Writing's Other Gifts

Writing is an act of desperation,
the broken heart trying to force the pieces back into form,
hoping to find a soul split like a geode.

Writing doesn't help because it's a simple, beautiful, easy thing. It's painful a lot of the time. One of my poems begins, "Poetry is an act of desperation, / the broken heart trying to force the pieces back into form, / hoping to find a soul split like a geode." I feel the same applies to all written work.

There's a degree to which writing is helpful because it's what I know how to do. With my hands on the keyboard, I feel at ease. Typing is more natural than talking for me in some ways, and the mental processes of writing seem to bring in the creative and analytical aspects of my mind in a cooperative way that feels like a mental stretch routine.

Stories may provide an escape, but they also empower us to decide the values of the world we're escaping to. We can affirm our views, build our own sense of meaning, become more conscious and sensitive about what we believe to be worthwhile in the universe. In writing personal narratives, we also get the opportunity to look back into our own past and tell the story a different way. In this sense, writing is a form of redemption: To re-deem is to re-evaluate, to look at something and see it in a new way.

The World Inside Our Skulls

Writing helps connect us with a community. No, not every writing community is healthy, but having others who understand our struggles is vital. These days, my computer background is a home-made wallpaper featuring a Firefly quote:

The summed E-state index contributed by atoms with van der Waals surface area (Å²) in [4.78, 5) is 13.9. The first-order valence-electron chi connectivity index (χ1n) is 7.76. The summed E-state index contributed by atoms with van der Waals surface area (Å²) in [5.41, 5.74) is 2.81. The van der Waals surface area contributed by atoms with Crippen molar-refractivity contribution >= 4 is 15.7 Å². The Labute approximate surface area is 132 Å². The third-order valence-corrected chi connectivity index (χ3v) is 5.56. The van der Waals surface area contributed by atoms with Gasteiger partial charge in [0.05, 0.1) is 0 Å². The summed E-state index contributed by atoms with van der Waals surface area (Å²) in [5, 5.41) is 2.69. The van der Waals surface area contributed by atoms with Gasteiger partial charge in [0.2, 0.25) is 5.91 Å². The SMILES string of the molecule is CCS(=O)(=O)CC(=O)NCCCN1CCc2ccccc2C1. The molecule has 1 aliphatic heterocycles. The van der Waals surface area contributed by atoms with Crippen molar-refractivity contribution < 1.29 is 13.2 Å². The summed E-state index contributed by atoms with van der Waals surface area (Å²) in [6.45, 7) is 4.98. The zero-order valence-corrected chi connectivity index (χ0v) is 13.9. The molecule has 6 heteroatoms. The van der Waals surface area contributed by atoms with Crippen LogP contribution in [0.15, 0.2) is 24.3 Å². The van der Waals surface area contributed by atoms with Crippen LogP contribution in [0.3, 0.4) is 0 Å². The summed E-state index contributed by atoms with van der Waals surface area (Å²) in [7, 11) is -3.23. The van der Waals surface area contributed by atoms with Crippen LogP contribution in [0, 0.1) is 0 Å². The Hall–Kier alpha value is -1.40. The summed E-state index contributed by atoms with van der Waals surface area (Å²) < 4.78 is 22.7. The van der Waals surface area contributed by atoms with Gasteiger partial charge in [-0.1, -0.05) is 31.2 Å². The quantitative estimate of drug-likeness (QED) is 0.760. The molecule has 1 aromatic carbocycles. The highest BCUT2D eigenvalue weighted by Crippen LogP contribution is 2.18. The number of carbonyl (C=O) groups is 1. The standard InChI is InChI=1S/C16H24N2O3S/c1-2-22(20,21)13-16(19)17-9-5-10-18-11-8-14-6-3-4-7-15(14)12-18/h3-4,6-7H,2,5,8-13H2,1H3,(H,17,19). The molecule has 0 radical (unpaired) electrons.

When you can't run, you crawl. And when you can't do that, you find someone to carry you.

Creating a space for community isn't the only way that writing helps us reach out to people who understand. It's not the only way it helps us fight the lonely. To write is to allow someone else into your skull. It lets you put together all the little pieces of your outlook, your beliefs, and your passions. We put them down in language, the material of thought itself, and we give our thoughts to others. We have the chance to explore their minds in return. It's about as close as we can get to sharing our internal landscapes—and I need that. The world inside our heads can be a terrifyingly lonely place.

Hopefully you know much of this already. Maybe I've been able to give an insight or two. Maybe it's nice hearing from someone else who's experienced something similar to what you're struggling with. And really, I do wish I had better insights to offer here. Writing has helped me approach my own story in a critical way with a sense that I have the power to impact the way the story is told, and that's helped me develop much of the wisdom I do have.

Truthfully, the best piece of wisdom from my time with depression is one I rarely share, mostly because it can sound damned depressing. It's simply this: No matter what else life is, it is still better than lying down to die. It may be a small piece of hope, but it's proved to be a resilient hope—strong enough that I've been able to hold on to it through everything. And so long as I've got that, I can keep fighting to create my life's story.

About the author

Rob is a writer and educator. He is intensely ADD, obsessive about his passions, and enjoys a good gin and tonic. Check out his website for multiple web fiction projects, author interviews, and various resources for writers.